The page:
CCTV video captures Ottawa gunman’s parliament rampage
With Canada’s capital was left shaken by a double shooting, surveillance footage has appeared detailing the gunman’s movements as he took down Army Reservist Corporal Nathan Cirillo and prepared to storm the parliament building.
On Wednesday morning, Michael Zehaf-Bibeau, 32, approached the National War Memorial in Ottawa where reservist Nathan Cirillo was standing guard with a purely-ceremonial weapon. The assailant opened fire on the guard with a hunting rifle identified by police as a 30-30 Winchester lever-action gun. He shot at another guard, but missed before sprinting to a beige car, purchased the day before the attack, and taking off.
Zehaf-Bibeau hastily parked the car and dashed towards the parliament, where he hijacked another car and parked it near the Central Block of the building, where MPs including the Prime Minister were meeting that morning.
The assailant ran into the building and exchanged fire with parliamentary security guards, before being fatally shot by Kevin Vickers, the House of Commons sergeant-at-arms. He was pronounced dead at the scene.
In a press conference on Thursday, Police Commissioner Bob Paulson announced that the Royal Canadian Mounted Police (RCMP) were still investigating motives for the attack, though they suspect that Zehaf-Bibeau, a convert to Islam, had undergone a “radicalization process.”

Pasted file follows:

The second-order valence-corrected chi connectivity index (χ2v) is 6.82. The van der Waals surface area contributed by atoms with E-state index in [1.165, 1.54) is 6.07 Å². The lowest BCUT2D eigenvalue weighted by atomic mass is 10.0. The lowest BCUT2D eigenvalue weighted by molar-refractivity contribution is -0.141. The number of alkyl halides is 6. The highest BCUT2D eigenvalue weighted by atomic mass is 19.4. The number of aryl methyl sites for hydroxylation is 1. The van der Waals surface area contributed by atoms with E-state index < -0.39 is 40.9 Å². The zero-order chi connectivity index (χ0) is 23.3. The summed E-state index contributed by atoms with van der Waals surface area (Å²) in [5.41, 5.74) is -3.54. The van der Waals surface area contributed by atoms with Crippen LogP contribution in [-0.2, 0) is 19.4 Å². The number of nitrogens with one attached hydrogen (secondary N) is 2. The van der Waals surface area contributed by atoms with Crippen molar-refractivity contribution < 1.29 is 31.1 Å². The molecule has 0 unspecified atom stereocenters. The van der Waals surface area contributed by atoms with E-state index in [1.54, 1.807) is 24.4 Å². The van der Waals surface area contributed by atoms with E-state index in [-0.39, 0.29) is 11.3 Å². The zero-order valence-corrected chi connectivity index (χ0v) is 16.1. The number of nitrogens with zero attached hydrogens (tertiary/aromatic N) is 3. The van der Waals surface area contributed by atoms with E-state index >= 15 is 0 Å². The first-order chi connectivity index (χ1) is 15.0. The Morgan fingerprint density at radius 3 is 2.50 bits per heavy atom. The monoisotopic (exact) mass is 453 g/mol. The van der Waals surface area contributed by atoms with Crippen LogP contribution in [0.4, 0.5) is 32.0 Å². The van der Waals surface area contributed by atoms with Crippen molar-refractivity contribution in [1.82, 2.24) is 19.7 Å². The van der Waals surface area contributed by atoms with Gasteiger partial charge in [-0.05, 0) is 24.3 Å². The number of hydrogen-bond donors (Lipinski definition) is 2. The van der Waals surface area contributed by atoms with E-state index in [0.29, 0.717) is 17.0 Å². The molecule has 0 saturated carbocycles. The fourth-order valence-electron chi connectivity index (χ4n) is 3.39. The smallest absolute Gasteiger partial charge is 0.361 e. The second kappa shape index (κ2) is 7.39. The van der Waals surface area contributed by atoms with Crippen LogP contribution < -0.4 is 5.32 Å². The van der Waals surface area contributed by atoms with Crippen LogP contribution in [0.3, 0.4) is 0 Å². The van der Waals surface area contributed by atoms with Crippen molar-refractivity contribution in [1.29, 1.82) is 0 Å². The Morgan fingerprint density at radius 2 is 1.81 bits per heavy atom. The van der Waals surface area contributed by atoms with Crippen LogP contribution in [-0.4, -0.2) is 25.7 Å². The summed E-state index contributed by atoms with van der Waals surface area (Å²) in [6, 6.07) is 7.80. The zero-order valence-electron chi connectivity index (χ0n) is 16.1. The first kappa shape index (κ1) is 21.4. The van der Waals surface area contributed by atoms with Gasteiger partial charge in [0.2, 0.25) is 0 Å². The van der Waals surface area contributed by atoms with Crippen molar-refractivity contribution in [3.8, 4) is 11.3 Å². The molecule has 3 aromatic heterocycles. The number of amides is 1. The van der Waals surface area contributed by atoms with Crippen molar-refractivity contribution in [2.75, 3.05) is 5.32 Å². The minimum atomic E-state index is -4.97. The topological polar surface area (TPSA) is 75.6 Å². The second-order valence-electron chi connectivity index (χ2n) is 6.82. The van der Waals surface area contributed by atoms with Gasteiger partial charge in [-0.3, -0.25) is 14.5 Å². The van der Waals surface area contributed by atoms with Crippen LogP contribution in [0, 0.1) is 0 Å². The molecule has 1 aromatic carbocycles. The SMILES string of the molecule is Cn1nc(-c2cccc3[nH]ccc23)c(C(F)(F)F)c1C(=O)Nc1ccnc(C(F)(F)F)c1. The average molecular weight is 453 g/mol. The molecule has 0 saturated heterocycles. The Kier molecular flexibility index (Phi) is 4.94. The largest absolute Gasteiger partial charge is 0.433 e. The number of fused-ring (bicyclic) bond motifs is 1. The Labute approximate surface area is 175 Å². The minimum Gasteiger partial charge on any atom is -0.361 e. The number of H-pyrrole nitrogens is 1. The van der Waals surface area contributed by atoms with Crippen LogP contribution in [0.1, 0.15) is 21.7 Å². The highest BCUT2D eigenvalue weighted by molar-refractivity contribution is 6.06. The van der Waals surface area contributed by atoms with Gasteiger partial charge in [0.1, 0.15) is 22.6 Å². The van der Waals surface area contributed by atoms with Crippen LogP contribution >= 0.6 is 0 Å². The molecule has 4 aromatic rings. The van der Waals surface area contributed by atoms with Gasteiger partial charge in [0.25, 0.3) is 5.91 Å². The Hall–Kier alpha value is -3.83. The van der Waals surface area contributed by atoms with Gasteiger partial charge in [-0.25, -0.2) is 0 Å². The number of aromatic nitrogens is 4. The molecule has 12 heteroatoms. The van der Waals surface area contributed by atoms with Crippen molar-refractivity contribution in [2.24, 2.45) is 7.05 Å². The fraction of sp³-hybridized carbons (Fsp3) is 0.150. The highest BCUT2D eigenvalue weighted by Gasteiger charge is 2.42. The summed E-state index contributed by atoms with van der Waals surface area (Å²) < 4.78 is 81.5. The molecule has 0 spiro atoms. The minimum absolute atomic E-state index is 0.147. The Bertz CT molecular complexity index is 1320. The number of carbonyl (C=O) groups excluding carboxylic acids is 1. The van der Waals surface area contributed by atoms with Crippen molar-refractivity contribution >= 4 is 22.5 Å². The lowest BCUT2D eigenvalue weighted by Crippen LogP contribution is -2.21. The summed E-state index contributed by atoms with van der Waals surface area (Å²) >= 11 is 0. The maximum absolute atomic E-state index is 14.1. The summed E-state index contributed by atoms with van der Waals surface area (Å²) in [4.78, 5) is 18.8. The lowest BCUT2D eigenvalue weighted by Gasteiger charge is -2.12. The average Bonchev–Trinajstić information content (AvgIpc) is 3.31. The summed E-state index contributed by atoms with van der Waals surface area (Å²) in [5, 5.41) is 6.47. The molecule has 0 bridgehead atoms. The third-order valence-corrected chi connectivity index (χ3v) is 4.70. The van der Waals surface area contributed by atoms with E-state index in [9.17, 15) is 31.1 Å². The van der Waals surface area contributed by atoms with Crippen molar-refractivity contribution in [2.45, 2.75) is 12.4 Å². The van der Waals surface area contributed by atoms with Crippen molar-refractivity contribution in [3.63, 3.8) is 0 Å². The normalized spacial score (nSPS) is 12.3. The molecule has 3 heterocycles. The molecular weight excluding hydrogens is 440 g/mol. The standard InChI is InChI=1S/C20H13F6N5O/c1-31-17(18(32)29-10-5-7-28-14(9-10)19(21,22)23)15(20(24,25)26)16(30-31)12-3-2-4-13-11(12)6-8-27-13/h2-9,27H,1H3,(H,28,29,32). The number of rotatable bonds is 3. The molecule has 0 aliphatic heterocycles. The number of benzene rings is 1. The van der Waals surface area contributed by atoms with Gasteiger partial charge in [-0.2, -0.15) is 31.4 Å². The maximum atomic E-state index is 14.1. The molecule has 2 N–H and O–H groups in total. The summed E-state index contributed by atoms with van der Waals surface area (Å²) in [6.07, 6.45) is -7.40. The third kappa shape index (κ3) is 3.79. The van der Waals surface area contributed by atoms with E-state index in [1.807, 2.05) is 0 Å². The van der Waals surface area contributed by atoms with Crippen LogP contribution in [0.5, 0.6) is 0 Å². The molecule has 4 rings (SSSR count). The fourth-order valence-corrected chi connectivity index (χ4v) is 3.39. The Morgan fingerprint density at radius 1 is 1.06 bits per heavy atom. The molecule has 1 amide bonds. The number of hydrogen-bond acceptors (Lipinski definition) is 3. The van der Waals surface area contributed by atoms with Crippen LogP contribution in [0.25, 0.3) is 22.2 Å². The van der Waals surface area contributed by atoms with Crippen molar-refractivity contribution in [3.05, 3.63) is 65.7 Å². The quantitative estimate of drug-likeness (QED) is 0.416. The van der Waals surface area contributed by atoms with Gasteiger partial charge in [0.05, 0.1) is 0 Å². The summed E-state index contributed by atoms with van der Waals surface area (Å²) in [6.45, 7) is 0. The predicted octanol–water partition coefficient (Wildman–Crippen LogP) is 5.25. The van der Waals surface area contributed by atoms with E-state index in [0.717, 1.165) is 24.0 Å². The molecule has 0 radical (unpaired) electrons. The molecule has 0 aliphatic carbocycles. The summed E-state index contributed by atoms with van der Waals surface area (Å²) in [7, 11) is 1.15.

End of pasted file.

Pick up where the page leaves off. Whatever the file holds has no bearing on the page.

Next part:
According to his mother Susan Bibeau, Zehaf-Bibeau, whose recent passport application was under additional investigation due to security concerns, had planned to travel to Syria. In an email to the AP, Bibeau described her son as “lost” and noted that she had not seen him in five years prior to having lunch last week.
This is the second terrorist attack in Canada this week. On Monday, before being shot dead by police, Martin Rouleau, another young radicalized Islam convert, ran over two Canadian soldiers. Paulson told reporters that police have no evidence linking the attacks.
Following the attacks, the Canadian government has made clear that they intend to step-up anti-terror measures, including giving the Canadian Security Intelligence Service (CSIS) more powers to track, investigate and detain potential terrorists.